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Crit Care Med. 2005 Sep;33(9):2022-7.

The effect of process control on the incidence of central venous catheter-associated bloodstream infections and mortality in intensive care units in Mexico.

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General Hospital, Mexico City, Mexico.



To ascertain the effect of an infection control program including process control on intensive care unit (ICU) rates of intravascular device (IVD)-associated bloodstream infection (BSI).


Two level III adult ICUs in one public university hospital in Mexico: one medical surgical ICU and one neurosurgical ICU. POPULATION STUDY: All adult patients admitted to study units who had a central venous catheter (CVC) in place for at least 24 hrs.


A prospective before/after trial in which rates of IVD-associated BSI are determined during a period of active surveillance without process control (phase 1) were compared with rates of IVD-associated BSI after implementing an infection control program applying process control (phase 2).


Six hundred five IVD-days were accumulated in phase 1, and 2824 IVD-days were accumulated during phase 2. Compliance with CVC site care and hand hygiene improved significantly from baseline during the study period: placing a gauze dressing over the catheter insertion site (99.24% vs. 86.69%, respectively; relative risk [RR] = 1.14; 95% confidence interval [CI] = 1.07-1.22; p = .0000), proper use of gauze for vascular catheter insertion site (97.87% vs. 84.21%, respectively; RR = 1.16; 95% CI = 1.09-1.24; p = .0000), documentation of the duration of the administration set of the vascular catheter (93.85% vs. 40.69%, respectively; RR = 2.34; 95% CI = 2.14-2.56; p = .0000), and hand hygiene before contact with the patient (84.9% vs. 62%, respectively; RR = 1.37; 95% CI = 1.21-1.51; p = .0000). Overall rates of IVD-associated BSI were lowered significantly from baseline rates after implementation of process control (19.5 vs. 46.3 BSIs per 1000 IVD-days, respectively; RR = 0.42; 95% CI = 0.27-0.66; p = .0001). Overall rates of crude unadjusted mortality were lowered significantly from baseline rates (48.5% vs. 32.8% per 100 discharges, respectively; RR = 0.68; 95% CI = 0.50-0.31; p = .01).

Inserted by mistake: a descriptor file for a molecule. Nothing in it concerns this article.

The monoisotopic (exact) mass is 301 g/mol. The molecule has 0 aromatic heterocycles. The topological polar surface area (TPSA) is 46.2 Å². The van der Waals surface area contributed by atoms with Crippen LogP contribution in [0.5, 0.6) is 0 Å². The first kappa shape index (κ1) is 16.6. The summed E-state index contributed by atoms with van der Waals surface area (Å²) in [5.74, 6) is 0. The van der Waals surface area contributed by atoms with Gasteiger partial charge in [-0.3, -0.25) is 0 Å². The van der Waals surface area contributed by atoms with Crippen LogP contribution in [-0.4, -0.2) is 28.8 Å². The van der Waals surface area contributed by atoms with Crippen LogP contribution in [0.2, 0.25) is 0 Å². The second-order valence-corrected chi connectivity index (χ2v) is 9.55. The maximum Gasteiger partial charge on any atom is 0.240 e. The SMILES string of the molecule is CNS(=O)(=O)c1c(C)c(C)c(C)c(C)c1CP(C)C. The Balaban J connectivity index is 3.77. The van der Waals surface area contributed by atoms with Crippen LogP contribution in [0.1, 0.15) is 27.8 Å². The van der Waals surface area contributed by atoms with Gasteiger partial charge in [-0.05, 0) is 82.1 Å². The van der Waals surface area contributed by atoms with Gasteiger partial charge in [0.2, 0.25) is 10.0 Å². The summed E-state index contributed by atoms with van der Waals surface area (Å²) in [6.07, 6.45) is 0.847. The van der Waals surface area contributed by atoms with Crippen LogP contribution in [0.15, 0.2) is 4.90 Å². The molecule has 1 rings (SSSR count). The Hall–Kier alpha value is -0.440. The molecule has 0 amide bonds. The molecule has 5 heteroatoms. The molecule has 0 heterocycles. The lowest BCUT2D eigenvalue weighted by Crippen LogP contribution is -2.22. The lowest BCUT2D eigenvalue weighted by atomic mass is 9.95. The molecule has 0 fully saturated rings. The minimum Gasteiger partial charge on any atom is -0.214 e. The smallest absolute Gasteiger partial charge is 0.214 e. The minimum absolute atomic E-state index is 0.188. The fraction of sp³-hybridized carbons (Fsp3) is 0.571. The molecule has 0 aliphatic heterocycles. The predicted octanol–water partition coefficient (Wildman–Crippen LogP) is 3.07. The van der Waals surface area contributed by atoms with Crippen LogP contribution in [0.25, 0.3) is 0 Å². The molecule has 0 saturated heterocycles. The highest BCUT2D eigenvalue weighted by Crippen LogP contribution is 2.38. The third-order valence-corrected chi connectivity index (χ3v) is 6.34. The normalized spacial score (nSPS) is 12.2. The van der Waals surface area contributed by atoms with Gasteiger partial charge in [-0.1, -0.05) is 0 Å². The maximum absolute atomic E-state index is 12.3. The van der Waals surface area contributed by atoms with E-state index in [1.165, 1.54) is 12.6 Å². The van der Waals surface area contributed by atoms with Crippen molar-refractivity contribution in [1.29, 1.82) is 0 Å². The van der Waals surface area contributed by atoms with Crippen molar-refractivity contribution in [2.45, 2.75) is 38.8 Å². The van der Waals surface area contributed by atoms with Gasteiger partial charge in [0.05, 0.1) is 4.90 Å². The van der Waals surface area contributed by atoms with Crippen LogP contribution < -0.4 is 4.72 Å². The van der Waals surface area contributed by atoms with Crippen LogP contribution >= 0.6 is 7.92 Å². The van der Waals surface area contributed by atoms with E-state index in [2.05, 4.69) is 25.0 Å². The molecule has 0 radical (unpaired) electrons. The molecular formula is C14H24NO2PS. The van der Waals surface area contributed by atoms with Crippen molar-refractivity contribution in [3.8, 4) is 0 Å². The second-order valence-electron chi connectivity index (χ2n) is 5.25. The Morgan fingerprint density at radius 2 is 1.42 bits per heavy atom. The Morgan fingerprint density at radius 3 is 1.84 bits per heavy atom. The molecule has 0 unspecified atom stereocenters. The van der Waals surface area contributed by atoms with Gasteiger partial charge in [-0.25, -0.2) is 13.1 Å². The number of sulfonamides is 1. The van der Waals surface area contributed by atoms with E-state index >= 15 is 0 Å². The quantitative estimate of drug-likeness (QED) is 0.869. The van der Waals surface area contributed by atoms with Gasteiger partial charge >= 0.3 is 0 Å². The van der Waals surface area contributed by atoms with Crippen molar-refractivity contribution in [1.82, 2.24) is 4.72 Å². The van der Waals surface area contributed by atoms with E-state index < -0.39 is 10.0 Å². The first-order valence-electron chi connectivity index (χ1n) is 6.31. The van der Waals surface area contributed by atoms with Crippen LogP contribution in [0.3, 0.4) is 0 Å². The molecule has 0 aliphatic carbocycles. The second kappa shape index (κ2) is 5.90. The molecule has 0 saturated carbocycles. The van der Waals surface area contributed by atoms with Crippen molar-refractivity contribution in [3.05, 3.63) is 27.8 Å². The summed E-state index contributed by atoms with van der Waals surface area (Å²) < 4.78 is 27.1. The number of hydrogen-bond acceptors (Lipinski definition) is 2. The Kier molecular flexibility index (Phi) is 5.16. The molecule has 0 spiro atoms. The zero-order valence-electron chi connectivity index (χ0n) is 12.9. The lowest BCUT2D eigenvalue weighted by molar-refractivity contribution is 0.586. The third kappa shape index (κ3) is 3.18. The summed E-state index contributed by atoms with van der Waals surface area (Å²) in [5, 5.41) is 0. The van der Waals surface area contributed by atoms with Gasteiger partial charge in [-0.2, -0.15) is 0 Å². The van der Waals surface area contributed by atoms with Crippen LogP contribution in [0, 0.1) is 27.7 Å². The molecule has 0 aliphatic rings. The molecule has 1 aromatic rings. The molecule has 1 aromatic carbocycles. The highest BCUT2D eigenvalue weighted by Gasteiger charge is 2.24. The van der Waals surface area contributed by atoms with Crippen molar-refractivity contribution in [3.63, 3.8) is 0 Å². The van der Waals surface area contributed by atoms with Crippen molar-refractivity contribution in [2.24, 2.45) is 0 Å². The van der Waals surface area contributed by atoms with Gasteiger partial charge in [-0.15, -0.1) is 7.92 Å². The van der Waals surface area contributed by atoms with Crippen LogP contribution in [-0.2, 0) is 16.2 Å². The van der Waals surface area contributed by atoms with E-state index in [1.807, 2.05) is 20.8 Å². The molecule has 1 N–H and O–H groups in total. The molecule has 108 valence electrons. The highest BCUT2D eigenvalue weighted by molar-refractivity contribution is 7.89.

Implementation of an infection control program utilizing education, process control, and performance feedback was associated with significant reductions in rates of IVD-associated BSI and mortality.

[Indexed for MEDLINE]

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